Saturday, September 29, 2007

Notes on Smart Indicators on Learning Interactions

Smart Indicators on Learning Interactions by Clahn et al. (2007) discusses how indicators can be used to help learners, or groups of learners, to organise, orientate and navigate through learning environments by providing contextual information that is relevant for performing learning tasks. Indicators are part of the interaction between a learner and a system (social or technical).

Indicator system is defined as a system that informs a user on a status, on past activities or on events that have occurred in a context; and helps the user to orientate, orgaise or navigate in that context without recommending specific actions.

So, it is not:
  • a feedback system (analyse user interactions to inform learners on thier performance on a task and to guide the learners though it) or
  • a recommender system (analyses interactions in order to recommend suitable follow-up activities),
  • instead it provides information about past actions or the current state of the learning process.
  • Moreover, smart indicator systems adapt their approach of information aggregation and indication according to a learner's situation and context.

The paper draws heavily on the notion of social navigation, interaction history and footprints, and offers a good review of this literature (ToRead).

The paper offers an architecture of smart indicators, where different layers are defined to support user modeling (first two) and helping the system to adapt to better decision making process (last two). Four layers:
  • sensor layer
  • semantic layer
  • control layer, where a strategy defines the conditions according to learner's context
  • indicator layer, presents aggregated information to the learner.

This approach of smart indicators adapts the strategies on the control layer (as opposed to semantic layer) to meet the changing needs of a learner.


The paper further presents the information aggregates of sensor and semantic layers. The idea is to classify and organise the user's engagement (interaction foot prints) with the system, e.g. contributions, tagging activities. In the sensor layer, there is a division between "learner interaction" and "contextual sensors", e.g. location tracker, tagging activities (in my case this is considered direct) and contributions of peer-learners.

I am doing the same with my research data, and I call it the "user engagement" following the Yahoo!'s idea on STAR-metadata (kind of attentional and explicit metadata about users actions).

I tried to apply the classes of Chlan's prototype to my research data (learning repositories) that I collect using our CAM framework. Our focus being somewhat different, it did not really work out that well. The attempt below, though:

Direct: accessing resources through browsing, tag cloud, search result list, other user's favourites (implicit interest)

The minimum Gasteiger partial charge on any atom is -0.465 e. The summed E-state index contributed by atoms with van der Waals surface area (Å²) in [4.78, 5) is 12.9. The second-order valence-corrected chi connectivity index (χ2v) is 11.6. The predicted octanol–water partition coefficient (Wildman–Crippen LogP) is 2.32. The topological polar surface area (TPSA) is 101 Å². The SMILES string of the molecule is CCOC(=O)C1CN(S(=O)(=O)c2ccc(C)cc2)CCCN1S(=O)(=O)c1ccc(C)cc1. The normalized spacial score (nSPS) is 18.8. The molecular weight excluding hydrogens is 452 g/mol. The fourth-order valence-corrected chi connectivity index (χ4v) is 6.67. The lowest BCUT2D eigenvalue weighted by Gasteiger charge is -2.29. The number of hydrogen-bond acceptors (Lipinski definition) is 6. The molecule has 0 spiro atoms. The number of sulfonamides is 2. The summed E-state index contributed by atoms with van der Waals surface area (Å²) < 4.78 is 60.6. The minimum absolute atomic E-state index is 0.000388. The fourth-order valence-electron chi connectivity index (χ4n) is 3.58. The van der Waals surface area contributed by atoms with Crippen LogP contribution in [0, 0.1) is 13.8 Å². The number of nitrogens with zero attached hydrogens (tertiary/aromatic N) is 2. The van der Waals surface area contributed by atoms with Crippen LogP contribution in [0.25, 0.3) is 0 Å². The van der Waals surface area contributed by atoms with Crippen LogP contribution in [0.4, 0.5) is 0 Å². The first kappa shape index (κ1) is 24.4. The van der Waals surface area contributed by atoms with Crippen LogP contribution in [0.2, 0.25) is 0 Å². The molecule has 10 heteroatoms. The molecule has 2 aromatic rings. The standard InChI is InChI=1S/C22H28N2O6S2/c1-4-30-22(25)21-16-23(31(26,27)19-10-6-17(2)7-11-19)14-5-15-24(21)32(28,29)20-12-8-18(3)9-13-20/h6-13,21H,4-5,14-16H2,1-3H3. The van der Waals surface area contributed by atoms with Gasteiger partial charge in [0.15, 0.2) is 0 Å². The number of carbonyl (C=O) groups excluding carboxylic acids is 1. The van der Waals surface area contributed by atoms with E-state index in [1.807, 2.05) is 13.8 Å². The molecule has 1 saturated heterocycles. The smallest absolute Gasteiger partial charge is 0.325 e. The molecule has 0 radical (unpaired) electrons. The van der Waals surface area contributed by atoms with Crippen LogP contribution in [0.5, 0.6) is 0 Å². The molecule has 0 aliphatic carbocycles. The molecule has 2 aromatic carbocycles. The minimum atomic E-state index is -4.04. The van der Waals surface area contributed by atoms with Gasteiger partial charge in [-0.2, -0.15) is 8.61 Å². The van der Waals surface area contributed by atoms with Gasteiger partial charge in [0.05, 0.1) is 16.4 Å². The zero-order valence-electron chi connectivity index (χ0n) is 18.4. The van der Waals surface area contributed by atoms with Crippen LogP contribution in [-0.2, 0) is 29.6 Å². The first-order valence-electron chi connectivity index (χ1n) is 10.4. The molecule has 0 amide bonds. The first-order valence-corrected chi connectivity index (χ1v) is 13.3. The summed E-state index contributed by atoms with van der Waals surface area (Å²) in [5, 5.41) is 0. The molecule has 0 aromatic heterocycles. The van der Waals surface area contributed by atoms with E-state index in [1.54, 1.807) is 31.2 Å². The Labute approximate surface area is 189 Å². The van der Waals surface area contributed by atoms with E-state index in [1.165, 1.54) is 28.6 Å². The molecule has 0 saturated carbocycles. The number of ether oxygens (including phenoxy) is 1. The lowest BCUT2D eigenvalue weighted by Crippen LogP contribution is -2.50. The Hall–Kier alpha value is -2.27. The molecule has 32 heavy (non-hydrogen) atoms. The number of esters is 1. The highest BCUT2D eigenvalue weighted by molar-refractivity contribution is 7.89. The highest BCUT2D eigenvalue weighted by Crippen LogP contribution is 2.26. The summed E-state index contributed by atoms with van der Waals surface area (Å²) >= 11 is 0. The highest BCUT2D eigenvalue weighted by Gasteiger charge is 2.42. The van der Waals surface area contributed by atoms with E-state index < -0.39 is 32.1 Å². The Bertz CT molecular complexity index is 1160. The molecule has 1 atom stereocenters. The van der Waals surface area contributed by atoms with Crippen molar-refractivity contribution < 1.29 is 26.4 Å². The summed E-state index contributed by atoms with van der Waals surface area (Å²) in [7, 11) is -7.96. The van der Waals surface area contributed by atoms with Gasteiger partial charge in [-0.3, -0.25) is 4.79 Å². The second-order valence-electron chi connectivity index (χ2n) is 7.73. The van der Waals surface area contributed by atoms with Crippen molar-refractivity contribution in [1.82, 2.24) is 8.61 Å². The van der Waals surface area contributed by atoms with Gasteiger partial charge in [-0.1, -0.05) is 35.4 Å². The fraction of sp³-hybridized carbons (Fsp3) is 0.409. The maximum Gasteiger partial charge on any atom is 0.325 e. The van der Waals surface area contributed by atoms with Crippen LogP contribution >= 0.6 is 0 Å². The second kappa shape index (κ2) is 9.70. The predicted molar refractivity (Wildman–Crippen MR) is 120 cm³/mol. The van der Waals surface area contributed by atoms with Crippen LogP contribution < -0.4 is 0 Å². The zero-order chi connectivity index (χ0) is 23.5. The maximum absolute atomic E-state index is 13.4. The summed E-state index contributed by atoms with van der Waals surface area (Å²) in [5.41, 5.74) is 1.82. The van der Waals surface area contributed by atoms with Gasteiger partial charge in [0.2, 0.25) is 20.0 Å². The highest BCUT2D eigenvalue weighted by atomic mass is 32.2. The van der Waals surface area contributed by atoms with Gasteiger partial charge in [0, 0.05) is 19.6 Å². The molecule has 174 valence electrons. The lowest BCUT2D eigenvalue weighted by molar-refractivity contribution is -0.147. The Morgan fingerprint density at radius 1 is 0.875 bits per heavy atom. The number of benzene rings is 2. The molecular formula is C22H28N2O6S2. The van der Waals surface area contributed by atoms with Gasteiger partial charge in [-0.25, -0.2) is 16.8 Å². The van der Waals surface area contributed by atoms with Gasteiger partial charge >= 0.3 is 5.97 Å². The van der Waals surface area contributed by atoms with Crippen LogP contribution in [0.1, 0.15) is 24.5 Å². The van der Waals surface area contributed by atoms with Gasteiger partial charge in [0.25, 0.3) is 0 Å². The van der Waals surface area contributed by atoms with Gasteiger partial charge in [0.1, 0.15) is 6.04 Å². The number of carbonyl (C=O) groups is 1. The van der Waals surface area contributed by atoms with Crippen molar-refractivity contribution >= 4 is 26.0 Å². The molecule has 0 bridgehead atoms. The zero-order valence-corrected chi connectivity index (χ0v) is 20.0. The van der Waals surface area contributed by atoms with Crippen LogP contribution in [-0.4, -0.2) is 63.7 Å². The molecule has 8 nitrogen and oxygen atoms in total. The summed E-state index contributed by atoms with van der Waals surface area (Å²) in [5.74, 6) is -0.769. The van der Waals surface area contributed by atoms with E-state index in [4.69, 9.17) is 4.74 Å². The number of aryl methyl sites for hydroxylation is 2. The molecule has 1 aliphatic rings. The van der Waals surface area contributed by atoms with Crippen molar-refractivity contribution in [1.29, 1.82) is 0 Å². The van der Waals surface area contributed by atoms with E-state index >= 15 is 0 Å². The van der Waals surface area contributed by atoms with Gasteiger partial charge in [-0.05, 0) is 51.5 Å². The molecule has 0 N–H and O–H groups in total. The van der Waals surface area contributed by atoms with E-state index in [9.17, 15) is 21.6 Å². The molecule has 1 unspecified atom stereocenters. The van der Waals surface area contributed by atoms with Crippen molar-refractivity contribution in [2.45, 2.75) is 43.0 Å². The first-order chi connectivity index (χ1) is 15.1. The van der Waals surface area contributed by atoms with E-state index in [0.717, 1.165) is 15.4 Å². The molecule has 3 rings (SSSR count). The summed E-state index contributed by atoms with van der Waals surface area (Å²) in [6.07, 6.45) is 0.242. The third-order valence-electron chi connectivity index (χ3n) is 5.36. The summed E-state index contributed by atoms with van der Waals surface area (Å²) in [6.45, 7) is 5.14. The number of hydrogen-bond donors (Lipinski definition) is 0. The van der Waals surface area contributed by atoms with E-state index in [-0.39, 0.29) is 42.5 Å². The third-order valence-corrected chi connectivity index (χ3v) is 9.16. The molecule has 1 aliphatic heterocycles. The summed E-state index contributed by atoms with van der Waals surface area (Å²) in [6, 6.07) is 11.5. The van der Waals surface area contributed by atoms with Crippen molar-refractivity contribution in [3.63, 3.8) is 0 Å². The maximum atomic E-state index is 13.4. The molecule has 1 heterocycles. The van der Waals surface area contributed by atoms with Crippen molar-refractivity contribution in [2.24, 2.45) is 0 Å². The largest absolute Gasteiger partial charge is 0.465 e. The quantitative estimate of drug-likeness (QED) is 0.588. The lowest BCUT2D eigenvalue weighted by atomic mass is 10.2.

• user views metadata
  • user views tags
  • user views resource ("entry selection sensor")
  • (timestamp on everything)

Direct: higher level interaction with a resource (explicit interest)
  • user adds a resource to favourites and tags it ("entry contribution sensor", "tag selection sensor", "tagging sensor" or"tag tracing sensor", hard to say in my case)
  • user rates the resource ("entry contribution sensor")
  • user comments on the resource ("entry contribution sensor")
  • shares resource with network ("entry contribution sensor")
  • (timestamp on everything)

Contextual sensors could be (here I'm blending them with user information):
  • context of a project within which the user access resources
  • the information about the country and school from where the user is from


The semantic layer users the information from Sensor layer and transforms it into meaningful information by using an "activity aggregator". This calculates the activity for a given period of time for an individual learner or the whole community according to different ratings that each activity has (beginners have different way of counting activity from power-users).


In this prototype the control layer defines how the indicators adapt to the learner behaviour. There are two elemental strategies:
  • motivate learners to participate to the community activity
  • raise awareness on the personal interest profile and stimulate reflection on the learning process
Moreover, a third level control strategy uses the activity aggregator as well as the interest aggregator.


This layer embeds the indicators into the user interface of the community system. The prototype is being tested by a group of PhD students now.

Glahn, Christian, Specht, Marcus, Koper, Rob (2007) Smart Indicators on Learning Interactions

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